Leaving the ick of Bay City behind us, we drove back south to the city of Saginaw. We were a bit perplexed as we drove through town, wondering where on earth one would hide a wildlife refuge in all of this concrete. After navigating the city streets and a major detour we finally pulled into the parking lot for the Shiawassee National Wildlife Refuge. We had opted for the Woodland trail, a four mile loop that we figured we would walk part of and then walk back. When we got there we looked at their trail maps and found several smaller loops were available and decided to take a two mile loop that went along the Tittabawasee River for a spell.
Also on the message board was an announcement warning people not to eat the following: Deer liver, any part of a wild turkey, several fish including catfish and white bass, and waterfowl. Apparently the Tittabawassee River has been contaminated with dioxin. Nice. We could have called this our Toxic Vacation! We tried our best to put the specter of contamination out of our minds and enjoy the scenery.
Shortly after striking out we came to a bridge crossing Bullhead Creek, (another fish on the "Don't Eat" list).
The day was fair even though it lacked sunshine. The turtles were quite appreciative of the heat. Here a painted turtle warms its bones.
There were piles of turtles on nearly every branch, log and rock.
Ah, the unmistakable snapping turtle, with its phallic head. According to Wikipedia a basking snapper is a rare sight--lucky me. Snappers are mean, aggressive and agile, as anyone who has tried to move one out of the road knows--the ungrateful sot--and they smell like dead things. This one has quite an impressive crop of algae growing on its back. They are best left alone--they eat baby ducks, fer cryin' out loud. 'Nuff said.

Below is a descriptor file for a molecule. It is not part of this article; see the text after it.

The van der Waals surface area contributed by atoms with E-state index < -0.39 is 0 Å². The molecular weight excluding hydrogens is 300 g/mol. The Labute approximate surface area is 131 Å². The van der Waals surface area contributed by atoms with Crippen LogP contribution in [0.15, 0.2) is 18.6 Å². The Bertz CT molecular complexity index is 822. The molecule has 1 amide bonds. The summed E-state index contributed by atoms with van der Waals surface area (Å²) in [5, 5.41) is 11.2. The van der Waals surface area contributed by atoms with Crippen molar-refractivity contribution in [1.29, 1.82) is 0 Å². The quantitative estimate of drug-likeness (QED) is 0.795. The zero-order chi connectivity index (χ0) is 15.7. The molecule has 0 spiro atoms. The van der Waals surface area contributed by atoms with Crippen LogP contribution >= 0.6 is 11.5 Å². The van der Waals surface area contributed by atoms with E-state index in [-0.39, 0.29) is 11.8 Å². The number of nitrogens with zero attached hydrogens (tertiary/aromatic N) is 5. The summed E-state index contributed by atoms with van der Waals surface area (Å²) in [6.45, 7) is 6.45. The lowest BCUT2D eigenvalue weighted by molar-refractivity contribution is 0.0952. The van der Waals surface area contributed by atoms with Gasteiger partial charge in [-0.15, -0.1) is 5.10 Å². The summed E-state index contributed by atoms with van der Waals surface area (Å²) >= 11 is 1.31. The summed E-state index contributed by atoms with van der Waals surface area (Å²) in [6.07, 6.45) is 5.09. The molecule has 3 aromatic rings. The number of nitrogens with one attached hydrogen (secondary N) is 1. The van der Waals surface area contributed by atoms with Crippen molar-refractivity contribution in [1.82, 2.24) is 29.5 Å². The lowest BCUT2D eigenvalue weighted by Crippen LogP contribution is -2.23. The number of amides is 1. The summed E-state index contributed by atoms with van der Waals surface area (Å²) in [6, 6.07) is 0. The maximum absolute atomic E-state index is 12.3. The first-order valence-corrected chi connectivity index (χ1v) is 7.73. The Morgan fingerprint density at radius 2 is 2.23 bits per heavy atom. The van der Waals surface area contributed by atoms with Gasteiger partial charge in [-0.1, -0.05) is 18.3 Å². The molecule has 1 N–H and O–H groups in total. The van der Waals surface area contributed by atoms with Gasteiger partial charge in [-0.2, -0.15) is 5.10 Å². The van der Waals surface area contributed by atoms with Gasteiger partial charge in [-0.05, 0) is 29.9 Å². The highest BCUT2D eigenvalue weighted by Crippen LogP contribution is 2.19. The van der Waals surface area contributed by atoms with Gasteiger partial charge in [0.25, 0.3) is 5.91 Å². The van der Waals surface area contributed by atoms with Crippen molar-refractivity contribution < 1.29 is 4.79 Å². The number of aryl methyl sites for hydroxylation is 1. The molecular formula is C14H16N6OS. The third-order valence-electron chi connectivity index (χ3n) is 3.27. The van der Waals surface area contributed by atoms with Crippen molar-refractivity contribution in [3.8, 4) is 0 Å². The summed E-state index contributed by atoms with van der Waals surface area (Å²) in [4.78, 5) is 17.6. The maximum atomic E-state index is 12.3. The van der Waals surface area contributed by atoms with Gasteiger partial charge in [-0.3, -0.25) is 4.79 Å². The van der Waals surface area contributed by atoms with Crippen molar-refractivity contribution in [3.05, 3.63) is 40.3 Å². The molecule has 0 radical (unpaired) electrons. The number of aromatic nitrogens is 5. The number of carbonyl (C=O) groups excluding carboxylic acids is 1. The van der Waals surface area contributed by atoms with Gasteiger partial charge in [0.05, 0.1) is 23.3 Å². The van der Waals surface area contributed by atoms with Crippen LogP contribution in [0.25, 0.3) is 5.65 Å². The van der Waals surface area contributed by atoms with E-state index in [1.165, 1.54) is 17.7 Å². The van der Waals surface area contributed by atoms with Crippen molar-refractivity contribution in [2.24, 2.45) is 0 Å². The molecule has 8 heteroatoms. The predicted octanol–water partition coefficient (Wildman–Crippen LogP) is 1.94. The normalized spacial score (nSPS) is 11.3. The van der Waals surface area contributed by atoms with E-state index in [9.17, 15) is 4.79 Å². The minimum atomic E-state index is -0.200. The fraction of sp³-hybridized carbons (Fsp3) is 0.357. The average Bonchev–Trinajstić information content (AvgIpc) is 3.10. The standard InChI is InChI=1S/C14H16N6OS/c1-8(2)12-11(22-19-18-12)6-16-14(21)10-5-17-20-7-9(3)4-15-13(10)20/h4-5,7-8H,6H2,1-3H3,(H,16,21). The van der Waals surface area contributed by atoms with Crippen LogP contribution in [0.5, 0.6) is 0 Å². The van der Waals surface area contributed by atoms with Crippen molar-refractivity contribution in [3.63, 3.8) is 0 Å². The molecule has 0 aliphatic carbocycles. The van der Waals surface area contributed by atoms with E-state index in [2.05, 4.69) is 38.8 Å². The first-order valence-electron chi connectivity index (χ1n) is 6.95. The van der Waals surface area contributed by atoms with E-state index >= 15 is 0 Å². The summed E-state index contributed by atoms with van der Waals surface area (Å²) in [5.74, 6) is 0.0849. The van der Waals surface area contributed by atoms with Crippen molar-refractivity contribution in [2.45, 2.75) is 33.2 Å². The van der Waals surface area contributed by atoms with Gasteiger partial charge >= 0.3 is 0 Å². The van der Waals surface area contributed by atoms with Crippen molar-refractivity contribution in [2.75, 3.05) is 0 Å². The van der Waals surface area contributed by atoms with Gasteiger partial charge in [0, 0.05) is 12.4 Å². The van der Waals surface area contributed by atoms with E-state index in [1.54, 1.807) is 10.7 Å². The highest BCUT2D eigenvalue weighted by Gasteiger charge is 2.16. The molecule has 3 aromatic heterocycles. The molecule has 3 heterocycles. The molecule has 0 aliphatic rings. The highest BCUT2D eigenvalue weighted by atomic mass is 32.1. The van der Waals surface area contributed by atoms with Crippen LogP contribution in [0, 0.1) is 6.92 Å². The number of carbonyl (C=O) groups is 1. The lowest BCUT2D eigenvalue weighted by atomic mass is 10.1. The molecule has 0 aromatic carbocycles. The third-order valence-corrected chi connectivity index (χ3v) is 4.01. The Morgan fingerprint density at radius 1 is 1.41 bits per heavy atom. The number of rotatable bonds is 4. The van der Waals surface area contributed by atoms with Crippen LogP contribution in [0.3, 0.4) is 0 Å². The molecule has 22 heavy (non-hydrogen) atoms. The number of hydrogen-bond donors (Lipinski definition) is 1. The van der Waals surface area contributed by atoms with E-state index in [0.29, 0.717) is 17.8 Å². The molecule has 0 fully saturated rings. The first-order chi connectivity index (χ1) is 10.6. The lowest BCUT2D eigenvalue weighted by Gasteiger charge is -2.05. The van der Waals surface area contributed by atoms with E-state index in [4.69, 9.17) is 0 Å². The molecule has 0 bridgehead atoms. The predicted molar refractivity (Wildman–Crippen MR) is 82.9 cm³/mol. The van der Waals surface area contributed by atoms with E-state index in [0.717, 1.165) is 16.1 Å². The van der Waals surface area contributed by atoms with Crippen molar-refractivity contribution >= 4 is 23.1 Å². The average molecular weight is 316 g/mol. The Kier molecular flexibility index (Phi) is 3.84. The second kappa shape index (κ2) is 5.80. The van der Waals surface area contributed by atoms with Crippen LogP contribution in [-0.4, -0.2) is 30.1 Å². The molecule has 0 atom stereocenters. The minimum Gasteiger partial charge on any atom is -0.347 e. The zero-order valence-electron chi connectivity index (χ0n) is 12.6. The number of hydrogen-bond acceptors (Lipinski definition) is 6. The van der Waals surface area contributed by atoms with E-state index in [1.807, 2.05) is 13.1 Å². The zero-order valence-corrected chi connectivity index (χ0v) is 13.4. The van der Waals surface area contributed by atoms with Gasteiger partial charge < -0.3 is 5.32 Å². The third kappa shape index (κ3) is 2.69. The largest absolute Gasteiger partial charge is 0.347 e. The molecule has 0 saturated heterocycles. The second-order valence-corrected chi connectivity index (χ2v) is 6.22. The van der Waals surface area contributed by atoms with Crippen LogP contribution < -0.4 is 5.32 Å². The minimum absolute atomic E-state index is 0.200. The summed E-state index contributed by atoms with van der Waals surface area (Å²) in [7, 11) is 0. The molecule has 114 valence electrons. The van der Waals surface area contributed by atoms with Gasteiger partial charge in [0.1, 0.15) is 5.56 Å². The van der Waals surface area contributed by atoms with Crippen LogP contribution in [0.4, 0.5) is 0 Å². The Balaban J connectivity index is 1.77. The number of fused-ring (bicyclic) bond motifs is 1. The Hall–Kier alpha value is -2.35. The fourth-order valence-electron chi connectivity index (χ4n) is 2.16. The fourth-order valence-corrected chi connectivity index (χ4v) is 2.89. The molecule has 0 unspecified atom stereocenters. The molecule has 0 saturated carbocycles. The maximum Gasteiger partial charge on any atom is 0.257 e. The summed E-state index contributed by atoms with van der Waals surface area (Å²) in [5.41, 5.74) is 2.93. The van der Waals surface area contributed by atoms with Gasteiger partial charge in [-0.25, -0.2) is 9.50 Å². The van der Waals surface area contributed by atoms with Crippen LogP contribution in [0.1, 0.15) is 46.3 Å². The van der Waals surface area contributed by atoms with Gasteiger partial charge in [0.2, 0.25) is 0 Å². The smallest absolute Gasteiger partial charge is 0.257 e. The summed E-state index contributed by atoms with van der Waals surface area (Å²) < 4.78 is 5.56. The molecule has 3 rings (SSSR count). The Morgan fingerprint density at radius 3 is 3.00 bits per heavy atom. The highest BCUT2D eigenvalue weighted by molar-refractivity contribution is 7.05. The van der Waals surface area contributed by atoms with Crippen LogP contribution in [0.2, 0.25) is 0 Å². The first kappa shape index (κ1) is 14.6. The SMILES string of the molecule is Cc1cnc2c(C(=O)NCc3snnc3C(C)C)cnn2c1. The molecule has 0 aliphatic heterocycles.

As we moved on down the trail we came across this fungus. I don't know my fungus, but this one was really interesting. Anyone want to school me here?
We couldn't go 50 feet, it seemed, without something to look at. This comma butterfly landed in the path right in front of me. My books tell me this butterfly is typically shy, so I guess another fairly rare sight.
Not a minute later this red admiral landed in front of me. Both these butterflies were only about 1 1/2 inches long. These butterflies are apparently more gregarious. I fished one out of the laundry hamper this morning, a stow-away on a shirt hung on the clothes line Sunday. I let it out the front door.
Not too far from the creek we found several crayfish burrows. Yes, they really live down there. They dig down in the mud to get to the water table, bringing up pellets of mud that make up the chimney. Snakes will some times take up residence in dried out crayfish burrows so I wouldn't stick my finger down one.
The girls had gone on ahead while I was chasing butterflies. After a bit I noticed they had stopped and were peering into a hole in a tree trunk. I came over slowly and peeked over Lisa's shoulder. I thought at first I was looking at an Eastern screech owl, but then I noticed an ear and fuzzy tail--a gray squirrel, possibly on a next of youngin's. Kind of a risky place to build a nest, next to the trail at eye level, but perhaps all the prime spots were already taken. Anyone got a peanut?